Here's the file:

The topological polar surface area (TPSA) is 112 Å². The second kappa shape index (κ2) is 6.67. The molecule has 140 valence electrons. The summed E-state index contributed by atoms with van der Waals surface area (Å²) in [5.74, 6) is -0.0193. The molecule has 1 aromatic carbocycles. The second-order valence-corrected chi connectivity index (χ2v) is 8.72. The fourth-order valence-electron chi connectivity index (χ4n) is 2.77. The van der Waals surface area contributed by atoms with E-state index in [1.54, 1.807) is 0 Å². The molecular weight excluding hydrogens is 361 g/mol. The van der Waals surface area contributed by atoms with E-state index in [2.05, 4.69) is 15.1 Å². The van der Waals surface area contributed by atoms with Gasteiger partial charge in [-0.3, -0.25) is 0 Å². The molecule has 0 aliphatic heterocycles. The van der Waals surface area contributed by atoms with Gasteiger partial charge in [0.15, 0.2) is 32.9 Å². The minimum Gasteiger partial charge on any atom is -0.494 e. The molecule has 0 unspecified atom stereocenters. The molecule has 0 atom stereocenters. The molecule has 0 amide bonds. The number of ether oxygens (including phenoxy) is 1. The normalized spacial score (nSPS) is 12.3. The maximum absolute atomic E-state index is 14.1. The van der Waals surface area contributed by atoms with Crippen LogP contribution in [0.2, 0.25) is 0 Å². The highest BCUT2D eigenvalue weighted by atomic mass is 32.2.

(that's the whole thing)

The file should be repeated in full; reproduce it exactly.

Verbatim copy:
The topological polar surface area (TPSA) is 112 Å². The second kappa shape index (κ2) is 6.67. The molecule has 140 valence electrons. The summed E-state index contributed by atoms with van der Waals surface area (Å²) in [5.74, 6) is -0.0193. The molecule has 1 aromatic carbocycles. The second-order valence-corrected chi connectivity index (χ2v) is 8.72. The fourth-order valence-electron chi connectivity index (χ4n) is 2.77. The van der Waals surface area contributed by atoms with E-state index in [1.54, 1.807) is 0 Å². The molecular weight excluding hydrogens is 361 g/mol. The van der Waals surface area contributed by atoms with E-state index in [2.05, 4.69) is 15.1 Å². The van der Waals surface area contributed by atoms with Gasteiger partial charge in [-0.3, -0.25) is 0 Å². The molecule has 0 aliphatic heterocycles. The van der Waals surface area contributed by atoms with Gasteiger partial charge in [0.15, 0.2) is 32.9 Å². The minimum Gasteiger partial charge on any atom is -0.494 e. The molecule has 0 unspecified atom stereocenters. The molecule has 0 atom stereocenters. The molecule has 0 amide bonds. The number of ether oxygens (including phenoxy) is 1. The normalized spacial score (nSPS) is 12.3. The maximum absolute atomic E-state index is 14.1. The van der Waals surface area contributed by atoms with Crippen LogP contribution in [0.2, 0.25) is 0 Å². The highest BCUT2D eigenvalue weighted by atomic mass is 32.2.